Columbarium Tombs and Collective Identity in Augustan Rome
Columbarium tombs are among the most recognizable forms of Roman architecture and also among the most enigmatic. The subterranean collective burial chambers have repeatedly sparked the imagination of modern commentators, but their origins and function remain obscure. Columbarium Tombs and Collective Identity in Augustan Rome situates columbaria within the development of Roman funerary architecture and the historical context of the early Imperial period. Contrary to earlier scholarship that often interprets columbaria primarily as economic burial solutions, Dorian Borbonus shows that they defined a community of people who were buried and commemorated collectively. Many of the tomb occupants were slaves and freed slaves, for whom collective burial was one strategy of community building that counterbalanced their exclusion in Roman society. Columbarium tombs were thus sites of social interaction that provided their occupants with a group identity that, this book shows, was especially relevant during the social and cultural transformation of the Augustan era.
What people are saying - Write a review
We haven't found any reviews in the usual places.
Other editions - View all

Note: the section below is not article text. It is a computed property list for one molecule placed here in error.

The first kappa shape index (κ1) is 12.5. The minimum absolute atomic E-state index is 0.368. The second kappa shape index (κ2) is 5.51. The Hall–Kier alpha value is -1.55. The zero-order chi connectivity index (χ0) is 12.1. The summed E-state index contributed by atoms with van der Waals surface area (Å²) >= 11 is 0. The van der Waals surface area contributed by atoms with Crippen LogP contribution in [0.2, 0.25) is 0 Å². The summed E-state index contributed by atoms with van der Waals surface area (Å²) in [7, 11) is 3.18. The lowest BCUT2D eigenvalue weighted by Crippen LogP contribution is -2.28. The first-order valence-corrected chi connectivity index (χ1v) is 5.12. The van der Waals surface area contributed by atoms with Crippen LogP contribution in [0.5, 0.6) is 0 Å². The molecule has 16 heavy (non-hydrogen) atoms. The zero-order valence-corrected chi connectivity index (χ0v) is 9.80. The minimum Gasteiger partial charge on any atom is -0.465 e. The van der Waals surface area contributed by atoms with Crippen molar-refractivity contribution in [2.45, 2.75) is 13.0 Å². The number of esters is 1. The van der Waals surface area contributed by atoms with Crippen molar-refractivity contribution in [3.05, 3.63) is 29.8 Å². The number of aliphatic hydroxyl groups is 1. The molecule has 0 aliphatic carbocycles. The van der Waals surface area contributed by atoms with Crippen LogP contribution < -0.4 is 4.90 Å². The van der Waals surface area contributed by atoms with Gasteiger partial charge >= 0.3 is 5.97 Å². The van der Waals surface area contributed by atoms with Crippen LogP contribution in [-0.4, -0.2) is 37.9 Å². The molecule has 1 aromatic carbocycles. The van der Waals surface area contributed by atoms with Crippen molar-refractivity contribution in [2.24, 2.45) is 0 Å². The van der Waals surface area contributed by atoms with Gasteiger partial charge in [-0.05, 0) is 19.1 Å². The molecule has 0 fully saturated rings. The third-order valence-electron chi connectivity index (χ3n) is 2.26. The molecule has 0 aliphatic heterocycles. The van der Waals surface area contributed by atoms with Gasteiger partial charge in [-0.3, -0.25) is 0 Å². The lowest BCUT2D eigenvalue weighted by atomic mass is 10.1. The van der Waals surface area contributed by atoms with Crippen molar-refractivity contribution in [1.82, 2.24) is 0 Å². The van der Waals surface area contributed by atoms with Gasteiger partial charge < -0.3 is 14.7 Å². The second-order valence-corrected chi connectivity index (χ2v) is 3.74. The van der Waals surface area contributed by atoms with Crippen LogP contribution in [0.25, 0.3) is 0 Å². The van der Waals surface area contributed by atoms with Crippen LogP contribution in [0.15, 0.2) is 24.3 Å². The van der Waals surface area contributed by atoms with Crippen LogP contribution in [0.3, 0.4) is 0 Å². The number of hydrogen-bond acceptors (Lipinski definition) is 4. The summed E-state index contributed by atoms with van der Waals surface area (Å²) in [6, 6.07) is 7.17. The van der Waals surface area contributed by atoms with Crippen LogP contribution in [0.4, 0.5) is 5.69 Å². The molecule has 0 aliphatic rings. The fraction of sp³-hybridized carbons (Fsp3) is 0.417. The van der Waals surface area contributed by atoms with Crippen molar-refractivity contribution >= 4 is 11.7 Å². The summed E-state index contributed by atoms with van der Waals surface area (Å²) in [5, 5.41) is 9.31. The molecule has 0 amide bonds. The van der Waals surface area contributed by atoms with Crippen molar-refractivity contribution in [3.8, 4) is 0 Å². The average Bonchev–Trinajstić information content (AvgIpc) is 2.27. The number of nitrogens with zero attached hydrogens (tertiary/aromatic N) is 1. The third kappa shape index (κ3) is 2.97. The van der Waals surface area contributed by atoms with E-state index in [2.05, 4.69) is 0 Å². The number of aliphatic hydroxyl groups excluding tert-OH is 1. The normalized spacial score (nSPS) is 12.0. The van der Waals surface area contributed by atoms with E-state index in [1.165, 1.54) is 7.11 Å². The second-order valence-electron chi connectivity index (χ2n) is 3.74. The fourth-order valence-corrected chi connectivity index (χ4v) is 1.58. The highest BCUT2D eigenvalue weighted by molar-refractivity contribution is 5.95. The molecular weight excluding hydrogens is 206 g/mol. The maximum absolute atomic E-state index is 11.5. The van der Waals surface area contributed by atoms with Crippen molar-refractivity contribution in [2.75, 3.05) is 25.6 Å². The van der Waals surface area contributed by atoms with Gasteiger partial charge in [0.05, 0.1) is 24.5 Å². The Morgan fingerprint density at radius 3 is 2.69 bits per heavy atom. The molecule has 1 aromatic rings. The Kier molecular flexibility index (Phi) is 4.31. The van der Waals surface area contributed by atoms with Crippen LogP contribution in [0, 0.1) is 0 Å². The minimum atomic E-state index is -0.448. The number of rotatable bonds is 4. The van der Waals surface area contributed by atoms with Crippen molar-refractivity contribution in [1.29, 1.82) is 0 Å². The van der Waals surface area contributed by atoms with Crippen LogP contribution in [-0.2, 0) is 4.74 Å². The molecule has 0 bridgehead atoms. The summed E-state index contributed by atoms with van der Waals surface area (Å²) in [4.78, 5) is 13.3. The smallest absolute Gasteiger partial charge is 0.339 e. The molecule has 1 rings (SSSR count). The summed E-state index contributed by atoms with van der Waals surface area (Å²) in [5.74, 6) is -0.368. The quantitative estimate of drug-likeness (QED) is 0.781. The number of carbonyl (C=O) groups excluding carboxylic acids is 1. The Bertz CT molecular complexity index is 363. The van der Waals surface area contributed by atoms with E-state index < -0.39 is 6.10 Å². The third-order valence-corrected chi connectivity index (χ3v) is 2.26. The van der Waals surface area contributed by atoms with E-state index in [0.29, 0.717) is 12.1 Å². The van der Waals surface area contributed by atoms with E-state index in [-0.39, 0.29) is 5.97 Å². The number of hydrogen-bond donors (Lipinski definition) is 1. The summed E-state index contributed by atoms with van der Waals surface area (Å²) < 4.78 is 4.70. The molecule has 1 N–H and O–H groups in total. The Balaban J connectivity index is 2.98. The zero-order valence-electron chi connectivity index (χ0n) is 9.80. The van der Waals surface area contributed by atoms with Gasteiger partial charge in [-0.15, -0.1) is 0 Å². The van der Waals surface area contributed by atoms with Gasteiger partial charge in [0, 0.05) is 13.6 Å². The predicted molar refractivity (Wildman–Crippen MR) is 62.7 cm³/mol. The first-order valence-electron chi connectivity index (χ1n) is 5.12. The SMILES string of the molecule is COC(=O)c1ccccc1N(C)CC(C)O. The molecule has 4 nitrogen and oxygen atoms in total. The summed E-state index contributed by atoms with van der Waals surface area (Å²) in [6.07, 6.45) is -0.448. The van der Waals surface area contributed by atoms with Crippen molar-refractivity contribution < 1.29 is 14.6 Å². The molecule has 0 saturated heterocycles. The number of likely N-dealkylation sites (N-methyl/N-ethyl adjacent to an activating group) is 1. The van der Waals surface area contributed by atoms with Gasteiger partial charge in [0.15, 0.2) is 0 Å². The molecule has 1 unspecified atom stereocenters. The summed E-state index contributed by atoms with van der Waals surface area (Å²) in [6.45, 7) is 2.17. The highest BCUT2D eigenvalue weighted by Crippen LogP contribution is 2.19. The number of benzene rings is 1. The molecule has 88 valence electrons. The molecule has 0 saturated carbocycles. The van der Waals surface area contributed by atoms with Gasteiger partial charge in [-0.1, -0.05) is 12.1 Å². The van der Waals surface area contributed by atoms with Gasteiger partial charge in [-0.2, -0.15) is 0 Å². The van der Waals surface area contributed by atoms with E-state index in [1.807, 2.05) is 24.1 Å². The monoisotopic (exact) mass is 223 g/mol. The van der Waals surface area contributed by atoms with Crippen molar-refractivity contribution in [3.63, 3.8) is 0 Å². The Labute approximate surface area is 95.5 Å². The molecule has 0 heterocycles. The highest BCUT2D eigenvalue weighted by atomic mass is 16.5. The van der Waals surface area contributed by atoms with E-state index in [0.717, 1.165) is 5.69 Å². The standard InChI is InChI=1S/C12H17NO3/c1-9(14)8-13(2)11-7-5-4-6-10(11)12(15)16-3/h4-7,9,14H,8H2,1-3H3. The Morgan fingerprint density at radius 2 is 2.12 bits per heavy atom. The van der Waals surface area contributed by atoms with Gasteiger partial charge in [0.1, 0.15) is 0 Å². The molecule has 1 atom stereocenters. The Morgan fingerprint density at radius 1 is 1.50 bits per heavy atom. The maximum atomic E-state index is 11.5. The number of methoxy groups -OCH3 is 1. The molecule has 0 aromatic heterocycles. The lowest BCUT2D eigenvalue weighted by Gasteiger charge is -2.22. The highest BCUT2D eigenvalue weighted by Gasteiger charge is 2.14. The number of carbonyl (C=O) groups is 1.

aediculae Appia archaeological aristocratic associations barrel vault Brizio burial chamber burial collective burial niches Caldelli and Ricci Campana catacombs cemetery chronological collective tombs collegia collegium Colombario Maggiore colum columbarium inscriptions columbarium occupants Columbarium of Livia Columbarium of Pomponius Columbarium of Statilii commemoration construction cremation decoration demographic elite epigraphic Esquiline Excavation and preservation freedmen funerary altars funerary culture funerary inscriptions Ghezzi Hesberg ibid identified individual inhumation interpretation Labicana legal status loculus manumission marble cinerary urns marble urns nomina nonelite ofthe opus opus reticulatum opus testaceum painted podium Pomponius Hylas population Porta Capena probably reconstructed reflect relationship republican Roman funerary Rome Rome’s rows of niches second century C.E. semicircular niches social Stertinius subterranean columbaria suggests tabula ansata terminus ante quem theVia theVigna Codini tion titulus inscription umbaria urban Via Appia Via Casilina Via Labicana Via Latina Vigna Codini cat visual